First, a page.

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Breeding Your Dog: Does it Make Any Cents?
For anyone who may balk at the price of good pups nowadays, or who may think to himself, “At those prices I should become a breeder!” let me assure you that breeding does not make millionaires. There are a lot of bad reasons people breed their dogs, but there are only a few good ones. If you don’t meet all three of the following conditions and you still want to breed your dog, take a long, hard look at the situation in our crowded shelters across the country before you decide to contribute to the problem.
Good reasons to breed your dog:
1. You have in your possession a five generation pedigree (at least) for your dog that contains numerous champions in conformation, obedience, and/or fieldwork. There is no evidence of in-breeding, and you have a stud in mind with a complimentary pedigree.
2. Your dog is in excellent condition and closely fits the AKC standards for the breed.
3. You possess an abundance of time, patience, and indeed, passion for dogs in general, and your breed in particular. What’s more, you are in a financial position to cover the expenses that invariably incur with breeding dogs (see below for details).
If you’re a dog-lover looking for a way to make a few extra bucks, do yourself a favor and open up a kennel or a high-end poodle salon. Don’t imagine that raising pups will bring in the bucks, for the reality is the very opposite. But in case you’re still seeing dollar signs…
This article should give you an idea of the cost involved in breeding a dog.
To begin with, there are the initial costs, like purchasing the mother. If you remember condition #1 (above), you know that you’re going to need to be picky if you want to breed her. Plan on approximately $800. You’ll then need to have a series of tests run to make sure she meets condition #2. These tests include hip X-rays to rule out hip dysplaia, eye tests to check for cataracts, and tests for thyroid disease, in addition to any other tests recommended for the breed. These tests will cost you at least $300. Of course, you don’t have to do these tests, but it you don’t, you have no way of guaranteeing the genetic health of your pups, which serious buyers will be expecting. Then, of course there are the dog supplies you’ll need for the first year before your gal is ready to breed (food, toys, vitamins—you’re going to want to keep her healthy), but you had already planned on those, right? Tack on another $1,000.
So now we get to the fees at the time of breeding. Expect at least $400 for the stud fee, although it’s more if you insist on a champion-quality stud. There may be travel and boarding expenses, but we’ll give you a break and pretend that dream-guy lives down the block. Once your gal is pregnant she’ll need routine vet exams to check for infections that might affect the health of the pups. If anything goes wrong you may have to pay for ultrasounds or an emergency C-section. Oh yeah, pregnant dogs eat more, and need more vitamins…We’re talking $500 or more, even for a healthy pregnancy.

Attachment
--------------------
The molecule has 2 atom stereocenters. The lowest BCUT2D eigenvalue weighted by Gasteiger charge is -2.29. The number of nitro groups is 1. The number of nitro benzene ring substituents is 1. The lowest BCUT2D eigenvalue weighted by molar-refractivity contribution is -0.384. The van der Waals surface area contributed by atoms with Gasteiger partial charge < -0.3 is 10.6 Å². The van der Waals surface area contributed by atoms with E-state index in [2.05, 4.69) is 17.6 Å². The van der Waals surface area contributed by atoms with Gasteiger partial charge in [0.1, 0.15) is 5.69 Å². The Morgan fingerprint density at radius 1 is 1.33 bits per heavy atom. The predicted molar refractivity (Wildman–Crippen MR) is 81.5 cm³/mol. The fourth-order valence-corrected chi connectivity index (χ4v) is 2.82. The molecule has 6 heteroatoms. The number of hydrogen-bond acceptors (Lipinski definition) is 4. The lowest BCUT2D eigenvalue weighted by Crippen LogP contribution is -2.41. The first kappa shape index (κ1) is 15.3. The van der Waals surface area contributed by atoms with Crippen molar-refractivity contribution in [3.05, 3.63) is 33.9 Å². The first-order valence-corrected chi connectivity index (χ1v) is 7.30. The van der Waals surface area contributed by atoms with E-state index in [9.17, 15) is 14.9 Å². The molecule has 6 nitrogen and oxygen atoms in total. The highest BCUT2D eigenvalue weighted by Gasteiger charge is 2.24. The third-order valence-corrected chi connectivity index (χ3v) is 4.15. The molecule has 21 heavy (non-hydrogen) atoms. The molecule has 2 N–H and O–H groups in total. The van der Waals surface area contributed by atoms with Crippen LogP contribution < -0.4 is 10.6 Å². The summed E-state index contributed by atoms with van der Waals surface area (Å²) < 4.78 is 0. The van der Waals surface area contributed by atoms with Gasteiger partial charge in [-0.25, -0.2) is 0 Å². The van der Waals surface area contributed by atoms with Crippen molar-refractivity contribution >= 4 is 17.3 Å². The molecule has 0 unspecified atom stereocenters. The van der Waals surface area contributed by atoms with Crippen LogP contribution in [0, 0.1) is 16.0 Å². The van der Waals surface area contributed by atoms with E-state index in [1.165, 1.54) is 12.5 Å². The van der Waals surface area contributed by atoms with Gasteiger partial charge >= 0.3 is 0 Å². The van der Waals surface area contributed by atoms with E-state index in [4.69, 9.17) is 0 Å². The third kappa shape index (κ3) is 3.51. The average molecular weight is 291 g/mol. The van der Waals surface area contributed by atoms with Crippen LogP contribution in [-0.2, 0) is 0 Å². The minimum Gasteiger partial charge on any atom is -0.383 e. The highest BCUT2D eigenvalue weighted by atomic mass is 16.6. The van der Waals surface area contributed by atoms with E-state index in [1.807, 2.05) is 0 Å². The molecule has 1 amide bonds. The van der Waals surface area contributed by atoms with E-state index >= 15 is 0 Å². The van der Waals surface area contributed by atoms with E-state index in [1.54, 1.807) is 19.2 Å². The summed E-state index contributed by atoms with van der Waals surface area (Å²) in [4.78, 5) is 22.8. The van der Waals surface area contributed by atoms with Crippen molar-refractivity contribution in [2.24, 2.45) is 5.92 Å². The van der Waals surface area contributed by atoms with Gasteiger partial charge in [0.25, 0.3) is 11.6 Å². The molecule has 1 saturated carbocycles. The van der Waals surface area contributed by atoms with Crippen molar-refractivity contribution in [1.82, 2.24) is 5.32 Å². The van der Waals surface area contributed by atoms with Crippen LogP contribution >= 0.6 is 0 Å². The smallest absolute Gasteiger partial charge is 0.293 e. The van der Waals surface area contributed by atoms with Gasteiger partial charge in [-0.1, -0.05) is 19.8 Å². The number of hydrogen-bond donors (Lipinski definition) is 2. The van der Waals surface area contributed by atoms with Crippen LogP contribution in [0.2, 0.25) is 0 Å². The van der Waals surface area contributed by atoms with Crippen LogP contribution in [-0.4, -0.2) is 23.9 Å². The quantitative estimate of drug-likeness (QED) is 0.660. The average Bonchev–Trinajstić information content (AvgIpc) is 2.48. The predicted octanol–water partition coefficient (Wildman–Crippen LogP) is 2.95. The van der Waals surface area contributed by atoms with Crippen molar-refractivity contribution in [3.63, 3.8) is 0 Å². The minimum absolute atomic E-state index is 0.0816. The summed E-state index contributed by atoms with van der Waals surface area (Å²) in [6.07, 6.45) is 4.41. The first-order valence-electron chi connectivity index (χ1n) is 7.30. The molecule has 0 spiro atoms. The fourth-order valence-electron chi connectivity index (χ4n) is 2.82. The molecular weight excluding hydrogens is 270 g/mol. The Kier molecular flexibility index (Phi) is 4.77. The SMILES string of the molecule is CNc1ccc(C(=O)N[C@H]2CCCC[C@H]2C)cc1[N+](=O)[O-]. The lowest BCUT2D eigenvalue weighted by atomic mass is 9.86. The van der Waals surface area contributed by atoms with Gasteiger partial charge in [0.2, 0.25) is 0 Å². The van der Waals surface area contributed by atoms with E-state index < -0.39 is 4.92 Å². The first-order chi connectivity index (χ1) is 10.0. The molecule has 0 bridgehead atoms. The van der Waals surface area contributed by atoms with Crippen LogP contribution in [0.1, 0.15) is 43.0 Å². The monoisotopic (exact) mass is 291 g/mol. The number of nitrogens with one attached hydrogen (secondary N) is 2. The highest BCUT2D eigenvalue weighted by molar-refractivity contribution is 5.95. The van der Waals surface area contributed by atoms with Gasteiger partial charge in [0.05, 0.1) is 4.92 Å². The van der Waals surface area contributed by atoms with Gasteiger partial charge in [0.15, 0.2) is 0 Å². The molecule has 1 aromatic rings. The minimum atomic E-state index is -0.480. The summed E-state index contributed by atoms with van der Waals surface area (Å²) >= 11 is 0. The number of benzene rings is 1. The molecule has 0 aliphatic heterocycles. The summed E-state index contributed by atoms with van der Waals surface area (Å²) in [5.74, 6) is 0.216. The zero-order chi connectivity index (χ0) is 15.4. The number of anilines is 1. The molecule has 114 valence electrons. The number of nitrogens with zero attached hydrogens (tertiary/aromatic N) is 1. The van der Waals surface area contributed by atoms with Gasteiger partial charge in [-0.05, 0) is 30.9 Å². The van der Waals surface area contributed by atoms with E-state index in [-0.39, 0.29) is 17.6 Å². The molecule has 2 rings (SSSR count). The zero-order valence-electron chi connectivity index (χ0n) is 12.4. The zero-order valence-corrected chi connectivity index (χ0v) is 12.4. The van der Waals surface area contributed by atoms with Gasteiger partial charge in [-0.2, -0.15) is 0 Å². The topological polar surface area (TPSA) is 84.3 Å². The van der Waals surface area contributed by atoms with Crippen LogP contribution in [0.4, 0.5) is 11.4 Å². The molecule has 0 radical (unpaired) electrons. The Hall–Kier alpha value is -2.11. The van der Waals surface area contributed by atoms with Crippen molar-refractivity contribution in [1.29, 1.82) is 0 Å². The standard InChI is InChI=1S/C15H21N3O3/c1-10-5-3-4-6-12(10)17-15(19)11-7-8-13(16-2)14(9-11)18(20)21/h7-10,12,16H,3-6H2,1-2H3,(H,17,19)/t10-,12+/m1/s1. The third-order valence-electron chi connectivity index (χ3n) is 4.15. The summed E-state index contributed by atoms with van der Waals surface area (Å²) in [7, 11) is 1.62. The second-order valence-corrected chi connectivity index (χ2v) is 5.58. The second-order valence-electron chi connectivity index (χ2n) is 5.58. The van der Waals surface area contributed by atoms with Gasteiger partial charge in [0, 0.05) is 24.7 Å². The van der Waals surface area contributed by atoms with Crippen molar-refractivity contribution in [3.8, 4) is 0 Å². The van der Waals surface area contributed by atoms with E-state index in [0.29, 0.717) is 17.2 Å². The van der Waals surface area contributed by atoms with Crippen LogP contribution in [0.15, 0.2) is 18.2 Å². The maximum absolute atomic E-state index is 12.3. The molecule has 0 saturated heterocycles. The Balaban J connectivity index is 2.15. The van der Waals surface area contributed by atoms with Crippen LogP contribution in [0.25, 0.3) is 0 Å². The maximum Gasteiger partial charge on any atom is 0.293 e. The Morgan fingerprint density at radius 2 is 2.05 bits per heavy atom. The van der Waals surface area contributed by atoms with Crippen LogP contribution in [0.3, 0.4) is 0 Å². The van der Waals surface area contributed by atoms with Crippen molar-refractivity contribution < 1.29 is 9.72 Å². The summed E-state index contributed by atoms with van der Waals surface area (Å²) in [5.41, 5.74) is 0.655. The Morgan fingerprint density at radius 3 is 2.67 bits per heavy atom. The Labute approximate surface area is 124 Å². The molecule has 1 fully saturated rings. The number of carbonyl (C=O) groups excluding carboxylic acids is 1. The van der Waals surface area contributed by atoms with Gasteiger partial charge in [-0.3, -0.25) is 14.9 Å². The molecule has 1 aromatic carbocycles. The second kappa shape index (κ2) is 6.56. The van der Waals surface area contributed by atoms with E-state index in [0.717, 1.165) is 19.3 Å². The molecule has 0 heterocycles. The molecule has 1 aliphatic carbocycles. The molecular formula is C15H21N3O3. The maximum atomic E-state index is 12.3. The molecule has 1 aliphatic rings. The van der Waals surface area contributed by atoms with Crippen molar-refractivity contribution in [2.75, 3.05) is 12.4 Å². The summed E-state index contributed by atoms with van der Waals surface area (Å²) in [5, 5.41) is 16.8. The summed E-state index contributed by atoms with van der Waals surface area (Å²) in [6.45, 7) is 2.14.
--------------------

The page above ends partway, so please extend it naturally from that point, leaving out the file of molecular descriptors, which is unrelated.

You’ll need some special equipment for the big day: whelping box, heat pads and lamps, thermometer, scissors, towels, baby scales, tweezers, hemostats, baby suction bulb, bottles and/or tubes for feeding (just in case mom gets an infection or can’t feed her pups), milk replacement formula, and nail clippers. But you probably have most of this stuff lying around, right? So we’ll be modest and say $100. Whew! The pups arrive and all is well. Now the money starts rolling in, right?
Wrong! You’ve only just begun. To keep those pups in tip-top shape you’ll need puppy wormer (given at 2, 4, 6, and 8 weeks), diarrhea medication, wellness check-ups with the vet, vaccinations and eye certifications, extra puppy food and vitamins, and advertisement fees! Plan on $300 minimum for each pup, plus $100 to take them off your hands. Oh, and you’ll need time off work to care for mother and pups. But you had ample time, right (condition #3)?
Wow! All those expenses add up fast! For a litter of four you’ll be dishing out at least $4,400. Even if you sell your pups for $800 (that’s average for a well-bred puppy), you’re out $1,200. While some of these expenses are one-time, can you expect to make money down the road? After seven litters, you might. But then again, consider that annual maintenance of the mother will cost you $1,000, and you shouldn’t breed her at intervals more frequent than two years. Maybe it’s understandable why 75% of breeders do not attempt to breed again. The verdict is in…if you’re thinking of breeding for the money, you should know right now, breeding definitely does not make cents!
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